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They got into their hansom and bowled silently down the dry grey road. All June was in flower in the pink pyramids of the chestnut-trees, and was already beginning to bleach the colour out of the long coarse grass in the open spaces of the Park. There swarms of girls and boys rioted ecstatically; here the more lucky, in possession of a battered bat and a ball begrimed with much honourable usage, had set up three crooked sticks to serve as wickets, and played with an enthusiasm that the conditions of the game might justly have rendered difficult of achievement. The one thing certain about the ball was that it would not come off the baked, uneven ground at the angle at which it might be expected. It might shoot, or on pitching might tower like a partridge, and any ball pitched off the wicket might easily take it; the only thing quite certain was that a straight ball (unless a full pitch) would not. Above, the thick dusky blue of a fine summer day in London formed a cloudless dome, where the sun still swung high on its westering course. In front of the distances that dusky pall was visible, and the houses at the edge of the Park were blurred in outline and made beautiful by the inimitable dinginess of the city.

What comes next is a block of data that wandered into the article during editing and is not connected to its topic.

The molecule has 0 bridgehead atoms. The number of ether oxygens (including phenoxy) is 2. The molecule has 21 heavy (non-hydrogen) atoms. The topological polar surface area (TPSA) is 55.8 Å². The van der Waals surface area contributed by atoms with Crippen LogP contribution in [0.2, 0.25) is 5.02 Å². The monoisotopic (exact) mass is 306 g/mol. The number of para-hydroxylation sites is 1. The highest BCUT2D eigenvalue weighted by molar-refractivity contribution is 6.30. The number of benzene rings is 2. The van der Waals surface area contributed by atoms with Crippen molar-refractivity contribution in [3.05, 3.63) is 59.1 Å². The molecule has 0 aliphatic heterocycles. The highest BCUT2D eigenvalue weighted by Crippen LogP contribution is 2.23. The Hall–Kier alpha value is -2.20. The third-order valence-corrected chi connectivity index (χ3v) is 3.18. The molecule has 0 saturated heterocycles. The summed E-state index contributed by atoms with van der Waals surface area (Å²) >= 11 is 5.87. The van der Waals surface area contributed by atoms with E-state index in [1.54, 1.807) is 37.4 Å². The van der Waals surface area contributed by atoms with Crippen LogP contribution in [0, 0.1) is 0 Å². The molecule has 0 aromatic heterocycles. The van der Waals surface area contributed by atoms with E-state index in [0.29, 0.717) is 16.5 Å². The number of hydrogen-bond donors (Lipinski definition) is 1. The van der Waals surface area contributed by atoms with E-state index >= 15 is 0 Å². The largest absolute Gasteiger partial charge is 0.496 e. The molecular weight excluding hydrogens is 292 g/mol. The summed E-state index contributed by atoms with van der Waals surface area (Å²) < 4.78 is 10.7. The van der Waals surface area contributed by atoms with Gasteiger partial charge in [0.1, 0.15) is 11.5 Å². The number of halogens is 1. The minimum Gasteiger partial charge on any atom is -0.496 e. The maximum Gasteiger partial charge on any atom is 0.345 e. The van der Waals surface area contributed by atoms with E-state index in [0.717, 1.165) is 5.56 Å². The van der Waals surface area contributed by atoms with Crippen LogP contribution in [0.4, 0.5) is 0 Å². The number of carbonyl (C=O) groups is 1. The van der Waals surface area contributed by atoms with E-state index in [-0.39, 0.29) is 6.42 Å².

But Gladys had no eye for all this; she was burning to know what was the latest development in the Willie affair, but her whole-hearted affection for her cousin was a little touched by timidity, and she did not quite like to question her. For Daisy, in spite of her charm, was a little formidable at times; at times she would have moods of entrancing tenderness; she could comfort or appeal, just as she could take the most sympathetic pleasure in the fact that a fierce tiger was annoyed at her amiable intentions, and had spoilt her best parasol. But at other times there was something of the tiger in her—that, no doubt, was why she understood this one so well—which made Gladys a little shy of her. She had often, so to speak, bitten off the end of her cousin's parasol before now, and Gladys did not appreciate that as much as Daisy had just done. So in silence she looked a little sideways at that brilliant, vivid face, flushed with the swift blood of its twenty-two years, that looked so eagerly from its dark grey eyes on to the activity of the playing children. But silences were generally short when Daisy was present, and she proceeded to unfold herself with rapidity and all the naturalness of which she deplored the lack in the gentle, good people.